Just last year, Fred Wells and his wife expected the foreclosure crisis to take the roof from over their heads. The senior citizens had been living in their Philadelphia home for 46 years.
The couple began searching for affordable senior housing to call their new home once they lost their house. They didn’t have high expectations when they first contacted Center in the Park, an organization for senior citizens located in the Germantown section of Philadelphia.
“I didn’t know there was such a thing as a housing counselor,” Wells said. “I called over there to see if I could find some housing once I lost my house.”
Two older women from the community founded Center in the Park in 1968. The ladies wanted a place where senior citizens could do activities and socialize. Since then, the center provided seniors with over 80 different activities to enjoy.
“Our mission is to promote positive aging and foster community connections for older adults whose voices are critical instruments in shaping our activities and direction,” said Megan McCoy, the director of grant research and development for Center in the Park.
The nation’s economic conditions have been particularly hard on senior citizens. A January 2011 USA Today and Gallup poll showed 12 percent of people aged 65 or older admitted they are having serious trouble paying their bills or are facing even graver issues such as bankruptcy or foreclosure.
After seeing a need for housing assistance for its clients, the organization began housing counseling in 2004. The center has served as one of just three Philadelphia senior centers funded by the city to provide housing counseling specifically to older adults.
In March, the Wells started working with Senior Housing Counselor Michelle Brix.
“I thought that was going to be the end of it,” Wells said. “But Michelle went further.”
The program required a conciliation court process in which people facing foreclosure met with a housing counselor. The counselor then acted as their advocate in a face-to-face meeting with lender attorneys.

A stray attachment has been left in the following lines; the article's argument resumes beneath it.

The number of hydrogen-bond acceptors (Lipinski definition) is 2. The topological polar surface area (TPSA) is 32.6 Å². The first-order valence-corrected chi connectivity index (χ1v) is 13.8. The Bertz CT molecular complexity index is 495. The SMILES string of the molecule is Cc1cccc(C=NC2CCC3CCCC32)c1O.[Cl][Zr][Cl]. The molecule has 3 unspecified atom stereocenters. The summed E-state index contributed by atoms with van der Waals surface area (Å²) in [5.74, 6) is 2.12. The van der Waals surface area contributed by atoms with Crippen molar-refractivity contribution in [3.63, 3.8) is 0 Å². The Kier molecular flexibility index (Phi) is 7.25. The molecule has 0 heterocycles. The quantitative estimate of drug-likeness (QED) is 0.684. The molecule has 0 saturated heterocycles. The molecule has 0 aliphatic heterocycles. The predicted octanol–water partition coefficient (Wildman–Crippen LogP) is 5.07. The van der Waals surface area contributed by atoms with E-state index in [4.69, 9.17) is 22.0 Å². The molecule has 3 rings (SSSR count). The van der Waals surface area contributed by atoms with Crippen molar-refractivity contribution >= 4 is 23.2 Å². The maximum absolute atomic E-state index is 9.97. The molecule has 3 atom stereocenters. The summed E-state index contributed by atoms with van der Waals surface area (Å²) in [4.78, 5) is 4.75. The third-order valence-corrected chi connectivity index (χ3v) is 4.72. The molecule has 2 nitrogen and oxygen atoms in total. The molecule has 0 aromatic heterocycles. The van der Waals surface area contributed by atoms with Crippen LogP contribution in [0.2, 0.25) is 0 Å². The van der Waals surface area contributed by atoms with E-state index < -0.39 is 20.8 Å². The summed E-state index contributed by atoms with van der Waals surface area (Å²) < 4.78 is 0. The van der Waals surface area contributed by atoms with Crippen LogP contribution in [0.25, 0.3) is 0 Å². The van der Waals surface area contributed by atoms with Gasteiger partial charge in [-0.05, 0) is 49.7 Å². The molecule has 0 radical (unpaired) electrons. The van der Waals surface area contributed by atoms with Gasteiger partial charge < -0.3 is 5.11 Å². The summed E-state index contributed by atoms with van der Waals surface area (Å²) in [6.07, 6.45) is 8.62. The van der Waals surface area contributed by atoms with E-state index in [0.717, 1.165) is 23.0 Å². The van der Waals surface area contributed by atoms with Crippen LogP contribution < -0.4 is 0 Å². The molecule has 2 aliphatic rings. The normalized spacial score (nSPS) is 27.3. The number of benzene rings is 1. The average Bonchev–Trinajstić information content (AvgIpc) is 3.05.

“In many ways that helps people to become more human to these lenders and banks that are just plowing through all of these foreclosures,” Brix said. “It allows more chances for advocacy, more chances for workouts, because you can’t move forward in the foreclosure process until you’ve gone through this mediation program. “
With Brix’s help, the Wells managed to keep their home thus far. However, the process was long and complicated.
“We might not hear from her and then every once in a while she’ll call up again with a new wrinkle, a new barrier in the process,” Wells said.
A 2010 report by the Center for Responsible Lending stated that about 2.5 million foreclosures were completed between 2007 and 2009 and about another 5.7 million foreclosures were imminent.
“Someone in foreclosure, it’s kind of like you’re just joining the party,” Brix said. “There’s just so many people in foreclosure right now.”
Brix admitted that her job had been frustrating at times and she had not made every client’s struggles into a success story. The counselor used a success wall to keep her motivated.
“During the times when it gets very frustrating and feels like nothing is getting solved and no one is being cooperative and I’m just hitting my head against the wall, I can just turn around and see my list of accomplishments and see that we’re on the right track for at least a handful of people, so I keep going,” Brix said.
Brix said counseling seniors was different than dealing with other adults. Although she admitted the age difference had occasionally made it difficult to connect with clients, she found her background as a social worker particularly useful with older adults.
“There’s a certain level of honesty, there’s a certain level of privacy that I have to break through, some barriers to get to what’s actually the real situation here,” Brix said.
Wells acknowledged that there was a certain stigma attached with being in foreclosure.
“I imagine there are an awful lot of people we know, that we sit next to in Church every Sunday, who are in desperate, dire straights,” Wells said. “But it isn’t anything you talk about.”
Although the Wells are still in the process of trying to save their house, Fred Wells is grateful for Center in the Park’s services.
“It’s been a really, really rough year,” Wells said. “But if it hadn’t been for the services here we’d have been gone. I don’t even want to think about what would have happened.”
For more information, please visit https://www.centerinthepark.org/